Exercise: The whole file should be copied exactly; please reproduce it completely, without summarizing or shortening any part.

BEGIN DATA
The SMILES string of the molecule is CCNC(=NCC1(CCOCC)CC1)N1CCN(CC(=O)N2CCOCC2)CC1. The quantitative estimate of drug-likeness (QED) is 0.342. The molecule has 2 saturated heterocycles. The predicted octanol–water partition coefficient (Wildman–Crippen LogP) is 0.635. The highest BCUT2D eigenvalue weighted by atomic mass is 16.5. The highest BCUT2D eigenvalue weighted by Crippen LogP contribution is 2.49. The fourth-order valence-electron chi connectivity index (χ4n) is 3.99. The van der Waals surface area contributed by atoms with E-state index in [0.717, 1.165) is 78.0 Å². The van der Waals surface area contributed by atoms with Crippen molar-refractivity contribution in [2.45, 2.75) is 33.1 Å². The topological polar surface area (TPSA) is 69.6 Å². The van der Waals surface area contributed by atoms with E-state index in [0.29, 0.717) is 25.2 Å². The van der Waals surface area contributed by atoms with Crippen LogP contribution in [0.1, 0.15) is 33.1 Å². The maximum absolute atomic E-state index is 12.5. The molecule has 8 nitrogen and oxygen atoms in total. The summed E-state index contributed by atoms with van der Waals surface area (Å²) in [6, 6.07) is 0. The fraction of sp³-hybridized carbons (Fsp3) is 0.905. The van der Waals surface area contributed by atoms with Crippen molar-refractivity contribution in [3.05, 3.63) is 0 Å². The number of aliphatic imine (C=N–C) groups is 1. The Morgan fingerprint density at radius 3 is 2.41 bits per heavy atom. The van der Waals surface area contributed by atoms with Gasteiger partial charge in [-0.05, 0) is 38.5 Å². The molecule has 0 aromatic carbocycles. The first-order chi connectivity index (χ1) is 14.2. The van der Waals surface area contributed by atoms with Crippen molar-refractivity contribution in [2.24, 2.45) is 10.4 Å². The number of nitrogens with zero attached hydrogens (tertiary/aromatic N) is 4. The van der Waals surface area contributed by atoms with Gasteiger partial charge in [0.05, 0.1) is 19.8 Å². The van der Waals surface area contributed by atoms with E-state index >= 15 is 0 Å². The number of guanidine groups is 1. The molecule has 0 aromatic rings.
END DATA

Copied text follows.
The SMILES string of the molecule is CCNC(=NCC1(CCOCC)CC1)N1CCN(CC(=O)N2CCOCC2)CC1. The quantitative estimate of drug-likeness (QED) is 0.342. The molecule has 2 saturated heterocycles. The predicted octanol–water partition coefficient (Wildman–Crippen LogP) is 0.635. The highest BCUT2D eigenvalue weighted by atomic mass is 16.5. The highest BCUT2D eigenvalue weighted by Crippen LogP contribution is 2.49. The fourth-order valence-electron chi connectivity index (χ4n) is 3.99. The van der Waals surface area contributed by atoms with E-state index in [0.717, 1.165) is 78.0 Å². The van der Waals surface area contributed by atoms with Crippen molar-refractivity contribution in [2.45, 2.75) is 33.1 Å². The topological polar surface area (TPSA) is 69.6 Å². The van der Waals surface area contributed by atoms with E-state index in [0.29, 0.717) is 25.2 Å². The van der Waals surface area contributed by atoms with Crippen LogP contribution in [0.1, 0.15) is 33.1 Å². The maximum absolute atomic E-state index is 12.5. The molecule has 8 nitrogen and oxygen atoms in total. The summed E-state index contributed by atoms with van der Waals surface area (Å²) in [6, 6.07) is 0. The fraction of sp³-hybridized carbons (Fsp3) is 0.905. The van der Waals surface area contributed by atoms with Crippen molar-refractivity contribution in [3.05, 3.63) is 0 Å². The number of aliphatic imine (C=N–C) groups is 1. The Morgan fingerprint density at radius 3 is 2.41 bits per heavy atom. The van der Waals surface area contributed by atoms with Gasteiger partial charge in [-0.05, 0) is 38.5 Å². The molecule has 0 aromatic carbocycles. The first-order chi connectivity index (χ1) is 14.2. The van der Waals surface area contributed by atoms with Crippen molar-refractivity contribution in [2.24, 2.45) is 10.4 Å². The number of nitrogens with zero attached hydrogens (tertiary/aromatic N) is 4. The van der Waals surface area contributed by atoms with Gasteiger partial charge in [0.05, 0.1) is 19.8 Å². The van der Waals surface area contributed by atoms with E-state index >= 15 is 0 Å². The number of guanidine groups is 1. The molecule has 0 aromatic rings.